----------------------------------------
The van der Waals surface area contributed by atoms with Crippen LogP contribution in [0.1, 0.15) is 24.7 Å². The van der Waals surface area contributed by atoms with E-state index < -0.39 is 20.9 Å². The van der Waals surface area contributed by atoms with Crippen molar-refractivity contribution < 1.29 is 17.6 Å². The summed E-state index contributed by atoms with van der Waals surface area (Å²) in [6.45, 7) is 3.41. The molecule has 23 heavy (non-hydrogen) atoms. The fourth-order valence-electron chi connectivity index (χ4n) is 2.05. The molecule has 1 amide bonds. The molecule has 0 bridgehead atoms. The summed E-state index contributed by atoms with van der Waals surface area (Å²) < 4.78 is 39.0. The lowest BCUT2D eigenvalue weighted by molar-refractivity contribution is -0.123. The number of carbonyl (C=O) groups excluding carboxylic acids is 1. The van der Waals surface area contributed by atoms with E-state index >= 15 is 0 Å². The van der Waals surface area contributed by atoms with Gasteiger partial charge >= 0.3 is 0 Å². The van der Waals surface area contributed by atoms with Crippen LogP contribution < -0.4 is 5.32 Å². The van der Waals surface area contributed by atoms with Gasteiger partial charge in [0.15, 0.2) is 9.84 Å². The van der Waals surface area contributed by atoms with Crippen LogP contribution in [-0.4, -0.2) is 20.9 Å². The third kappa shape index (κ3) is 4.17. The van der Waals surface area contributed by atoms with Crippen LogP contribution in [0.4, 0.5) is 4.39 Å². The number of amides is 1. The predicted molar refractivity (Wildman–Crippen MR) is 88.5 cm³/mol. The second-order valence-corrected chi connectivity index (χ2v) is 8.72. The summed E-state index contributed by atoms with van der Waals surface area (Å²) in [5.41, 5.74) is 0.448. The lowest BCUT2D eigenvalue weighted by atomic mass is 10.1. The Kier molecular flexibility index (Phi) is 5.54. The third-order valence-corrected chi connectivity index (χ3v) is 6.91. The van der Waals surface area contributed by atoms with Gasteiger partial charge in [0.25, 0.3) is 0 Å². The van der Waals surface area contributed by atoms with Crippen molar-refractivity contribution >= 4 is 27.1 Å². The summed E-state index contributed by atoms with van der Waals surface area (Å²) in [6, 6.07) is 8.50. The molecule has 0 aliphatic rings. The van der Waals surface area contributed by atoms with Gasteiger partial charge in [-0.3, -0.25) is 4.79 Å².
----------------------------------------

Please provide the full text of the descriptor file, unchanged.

The van der Waals surface area contributed by atoms with Crippen LogP contribution in [0.1, 0.15) is 24.7 Å². The van der Waals surface area contributed by atoms with E-state index < -0.39 is 20.9 Å². The van der Waals surface area contributed by atoms with Crippen molar-refractivity contribution < 1.29 is 17.6 Å². The summed E-state index contributed by atoms with van der Waals surface area (Å²) in [6.45, 7) is 3.41. The molecule has 23 heavy (non-hydrogen) atoms. The fourth-order valence-electron chi connectivity index (χ4n) is 2.05. The molecule has 1 amide bonds. The molecule has 0 bridgehead atoms. The summed E-state index contributed by atoms with van der Waals surface area (Å²) < 4.78 is 39.0. The lowest BCUT2D eigenvalue weighted by molar-refractivity contribution is -0.123. The number of carbonyl (C=O) groups excluding carboxylic acids is 1. The van der Waals surface area contributed by atoms with E-state index >= 15 is 0 Å². The van der Waals surface area contributed by atoms with Gasteiger partial charge >= 0.3 is 0 Å². The van der Waals surface area contributed by atoms with Crippen LogP contribution < -0.4 is 5.32 Å². The van der Waals surface area contributed by atoms with Gasteiger partial charge in [0.15, 0.2) is 9.84 Å². The van der Waals surface area contributed by atoms with Crippen LogP contribution in [-0.4, -0.2) is 20.9 Å². The third kappa shape index (κ3) is 4.17. The van der Waals surface area contributed by atoms with Crippen LogP contribution in [0.4, 0.5) is 4.39 Å². The number of amides is 1. The predicted molar refractivity (Wildman–Crippen MR) is 88.5 cm³/mol. The second-order valence-corrected chi connectivity index (χ2v) is 8.72. The summed E-state index contributed by atoms with van der Waals surface area (Å²) in [5.41, 5.74) is 0.448. The lowest BCUT2D eigenvalue weighted by atomic mass is 10.1. The Kier molecular flexibility index (Phi) is 5.54. The third-order valence-corrected chi connectivity index (χ3v) is 6.91. The van der Waals surface area contributed by atoms with Gasteiger partial charge in [0.25, 0.3) is 0 Å². The van der Waals surface area contributed by atoms with Crippen molar-refractivity contribution >= 4 is 27.1 Å². The summed E-state index contributed by atoms with van der Waals surface area (Å²) in [6, 6.07) is 8.50. The molecule has 0 aliphatic rings. The van der Waals surface area contributed by atoms with Gasteiger partial charge in [-0.3, -0.25) is 4.79 Å².